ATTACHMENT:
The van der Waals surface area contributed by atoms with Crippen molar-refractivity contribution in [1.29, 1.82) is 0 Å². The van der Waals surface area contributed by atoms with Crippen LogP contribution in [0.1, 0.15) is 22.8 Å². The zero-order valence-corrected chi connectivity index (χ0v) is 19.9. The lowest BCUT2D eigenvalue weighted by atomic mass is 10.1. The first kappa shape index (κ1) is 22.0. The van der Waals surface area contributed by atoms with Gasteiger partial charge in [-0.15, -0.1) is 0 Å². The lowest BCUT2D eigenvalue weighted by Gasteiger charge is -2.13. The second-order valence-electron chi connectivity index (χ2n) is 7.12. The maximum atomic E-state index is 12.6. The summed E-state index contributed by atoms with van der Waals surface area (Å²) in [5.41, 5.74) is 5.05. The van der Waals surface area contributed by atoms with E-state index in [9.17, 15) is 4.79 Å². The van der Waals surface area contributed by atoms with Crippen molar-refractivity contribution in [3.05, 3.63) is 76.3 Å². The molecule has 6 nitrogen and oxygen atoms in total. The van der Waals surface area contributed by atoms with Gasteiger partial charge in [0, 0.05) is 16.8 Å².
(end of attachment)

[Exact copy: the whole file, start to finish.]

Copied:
The van der Waals surface area contributed by atoms with Crippen molar-refractivity contribution in [1.29, 1.82) is 0 Å². The van der Waals surface area contributed by atoms with Crippen LogP contribution in [0.1, 0.15) is 22.8 Å². The zero-order valence-corrected chi connectivity index (χ0v) is 19.9. The lowest BCUT2D eigenvalue weighted by atomic mass is 10.1. The first kappa shape index (κ1) is 22.0. The van der Waals surface area contributed by atoms with Gasteiger partial charge in [-0.15, -0.1) is 0 Å². The lowest BCUT2D eigenvalue weighted by Gasteiger charge is -2.13. The second-order valence-electron chi connectivity index (χ2n) is 7.12. The maximum atomic E-state index is 12.6. The summed E-state index contributed by atoms with van der Waals surface area (Å²) in [5.41, 5.74) is 5.05. The van der Waals surface area contributed by atoms with E-state index in [9.17, 15) is 4.79 Å². The van der Waals surface area contributed by atoms with Crippen molar-refractivity contribution in [3.05, 3.63) is 76.3 Å². The molecule has 6 nitrogen and oxygen atoms in total. The van der Waals surface area contributed by atoms with Gasteiger partial charge in [0, 0.05) is 16.8 Å².